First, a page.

A simple online search will bring up thousands of sites where you can buy diet pills. Instagram is full of #spon posts for weight loss teas and coffees. Even on television, ads for weight loss drugs are shown between episodes of Judge Rinder and Dinner Date.
Quick fix solutions are what people want, and when they’re readily available over the counter or online, we assume they must be safe.
‘Lose 5lbs a week with this wonder drug’ seems much more attractive than ‘lose 1lb a week with diet, exercise, and self control’.
Reports last year suggested that a so-called ‘skinny pill’ has been found by scientists that may give people these dramatic results they crave, with tests in mice showing that the drug changes the way the body reacts to fat, essentially blocking it from being absorbed.
Of course, like with any ‘too good to be true’ solution, there were downsides. Some of the mice ended up with edema (fluid retention) and, even if this side effect was somehow rectified, finding a way for humans to have the same results as these tiny rodents would take some time.
There are plenty of diet pills already available, however. One of the most common diet pills on the market right now – Orlistat – works in a similar way to the new drug being tested.
According to the NHS website the pill, which is sometimes marketed as Alli or Xenical, inhibits up to 30% of dietary fat from being absorbed in your gut. Instead it just passes right through, straight into the toilet (or your pants if you’re unlucky enough to suffer the side effect of ‘leaking’).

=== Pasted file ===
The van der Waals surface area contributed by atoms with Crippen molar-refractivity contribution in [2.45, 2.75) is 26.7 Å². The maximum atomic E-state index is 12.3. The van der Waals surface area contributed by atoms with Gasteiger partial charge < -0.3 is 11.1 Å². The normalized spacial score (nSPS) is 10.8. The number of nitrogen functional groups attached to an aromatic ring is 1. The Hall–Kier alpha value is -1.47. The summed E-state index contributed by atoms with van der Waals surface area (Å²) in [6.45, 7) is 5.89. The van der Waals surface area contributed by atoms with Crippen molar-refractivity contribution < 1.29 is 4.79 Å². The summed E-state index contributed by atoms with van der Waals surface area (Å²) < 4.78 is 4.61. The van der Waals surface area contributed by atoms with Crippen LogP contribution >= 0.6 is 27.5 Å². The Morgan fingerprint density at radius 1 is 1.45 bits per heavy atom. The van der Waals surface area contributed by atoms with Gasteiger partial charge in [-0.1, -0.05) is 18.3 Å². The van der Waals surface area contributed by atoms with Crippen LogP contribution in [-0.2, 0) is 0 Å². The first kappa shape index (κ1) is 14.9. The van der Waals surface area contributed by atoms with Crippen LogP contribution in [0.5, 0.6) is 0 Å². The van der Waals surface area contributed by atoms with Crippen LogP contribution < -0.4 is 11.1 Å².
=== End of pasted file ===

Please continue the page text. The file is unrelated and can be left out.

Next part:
This is the main side effect of Orlistat – oily diarrhoea-like stools – which will sometimes come without warning. You can also have heavy wind and painful bloating.
Dr. Daniel Atkinson, Clinical Lead at Treated.com told Metro.co.uk: ‘There are less common side effects to be aware of too. The likes of rectal pain, feeling bloated, feeling tired, increased frequency when passing stool, irregular menstruation and tooth or gum problems are all potential side effects.’
They can also interfere with the nutrients your body takes in, with Dr. Daniel saying, ‘some good vitamins and nutrients are found in fats so eliminating them altogether might lead to vitamin deficiencies if they’re taken for several months.’
These, however, are normally taken under supervision of a doctor or pharmacist, so if the side effects are something you feel you’ve considered and can handle, then at least you’re going into the situation informed.
This is where we come to the ‘acceptable face of diet pills’ in the form of something like raspberry ketones (which swept the internet some years back, being touted as a ‘natural’ alternative to traditional medicine and willpower), teas and coffees designed for weight loss, or thermostatic weight loss drugs, which include green tea extract, bitter orange extract, capsaicin, and chromium.
Many of these are bought online, with no guarantees about their ingredients, effectiveness, and safety.
For any of these, side effects can range from headaches, to nausea, to hives, to even liver failure in some cases where drugs have not been taken with food as directed.
Some people might see the downsides of these drugs as a small price to pay for accelerated weight loss, but unless you’re under guidance from a medical professional, there’s no way to ensure what you’re taking is safe, particularly if you’ve bought pills online.
And it’s a slippery slope.
DNP is a diet pill which has been doing the rounds again recently, as a spate of young people reportedly died after taking it.